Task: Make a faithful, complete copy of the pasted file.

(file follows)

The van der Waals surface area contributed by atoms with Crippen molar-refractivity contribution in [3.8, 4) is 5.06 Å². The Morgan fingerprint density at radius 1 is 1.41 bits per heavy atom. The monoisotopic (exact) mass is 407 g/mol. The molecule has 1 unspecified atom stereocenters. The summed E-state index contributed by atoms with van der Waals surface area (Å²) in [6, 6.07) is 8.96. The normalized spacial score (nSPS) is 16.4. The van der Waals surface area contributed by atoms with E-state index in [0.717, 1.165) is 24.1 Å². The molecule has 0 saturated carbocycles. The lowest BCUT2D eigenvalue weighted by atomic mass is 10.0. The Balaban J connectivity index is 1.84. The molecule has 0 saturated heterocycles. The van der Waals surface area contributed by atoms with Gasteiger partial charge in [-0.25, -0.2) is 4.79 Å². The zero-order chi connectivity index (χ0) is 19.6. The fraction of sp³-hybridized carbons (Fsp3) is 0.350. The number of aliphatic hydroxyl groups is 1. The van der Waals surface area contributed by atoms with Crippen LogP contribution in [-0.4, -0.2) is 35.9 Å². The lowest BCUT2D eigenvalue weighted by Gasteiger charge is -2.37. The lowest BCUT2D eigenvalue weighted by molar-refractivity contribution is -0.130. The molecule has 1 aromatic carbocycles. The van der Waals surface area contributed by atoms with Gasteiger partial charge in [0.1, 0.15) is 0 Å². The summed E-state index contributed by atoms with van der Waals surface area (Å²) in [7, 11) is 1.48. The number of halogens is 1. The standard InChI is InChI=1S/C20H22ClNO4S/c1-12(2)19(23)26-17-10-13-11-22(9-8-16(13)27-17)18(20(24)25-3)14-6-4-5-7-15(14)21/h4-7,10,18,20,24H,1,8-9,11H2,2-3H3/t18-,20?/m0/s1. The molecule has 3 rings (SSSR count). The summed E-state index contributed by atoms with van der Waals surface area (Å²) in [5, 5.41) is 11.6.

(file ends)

The van der Waals surface area contributed by atoms with Crippen molar-refractivity contribution in [3.8, 4) is 5.06 Å². The Morgan fingerprint density at radius 1 is 1.41 bits per heavy atom. The monoisotopic (exact) mass is 407 g/mol. The molecule has 1 unspecified atom stereocenters. The summed E-state index contributed by atoms with van der Waals surface area (Å²) in [6, 6.07) is 8.96. The normalized spacial score (nSPS) is 16.4. The van der Waals surface area contributed by atoms with E-state index in [0.717, 1.165) is 24.1 Å². The molecule has 0 saturated carbocycles. The lowest BCUT2D eigenvalue weighted by atomic mass is 10.0. The Balaban J connectivity index is 1.84. The molecule has 0 saturated heterocycles. The van der Waals surface area contributed by atoms with Gasteiger partial charge in [-0.25, -0.2) is 4.79 Å². The zero-order chi connectivity index (χ0) is 19.6. The fraction of sp³-hybridized carbons (Fsp3) is 0.350. The number of aliphatic hydroxyl groups is 1. The van der Waals surface area contributed by atoms with Crippen LogP contribution in [-0.4, -0.2) is 35.9 Å². The lowest BCUT2D eigenvalue weighted by Gasteiger charge is -2.37. The lowest BCUT2D eigenvalue weighted by molar-refractivity contribution is -0.130. The molecule has 1 aromatic carbocycles. The van der Waals surface area contributed by atoms with Gasteiger partial charge in [0.1, 0.15) is 0 Å². The summed E-state index contributed by atoms with van der Waals surface area (Å²) in [7, 11) is 1.48. The number of halogens is 1. The standard InChI is InChI=1S/C20H22ClNO4S/c1-12(2)19(23)26-17-10-13-11-22(9-8-16(13)27-17)18(20(24)25-3)14-6-4-5-7-15(14)21/h4-7,10,18,20,24H,1,8-9,11H2,2-3H3/t18-,20?/m0/s1. The molecule has 3 rings (SSSR count). The summed E-state index contributed by atoms with van der Waals surface area (Å²) in [5, 5.41) is 11.6.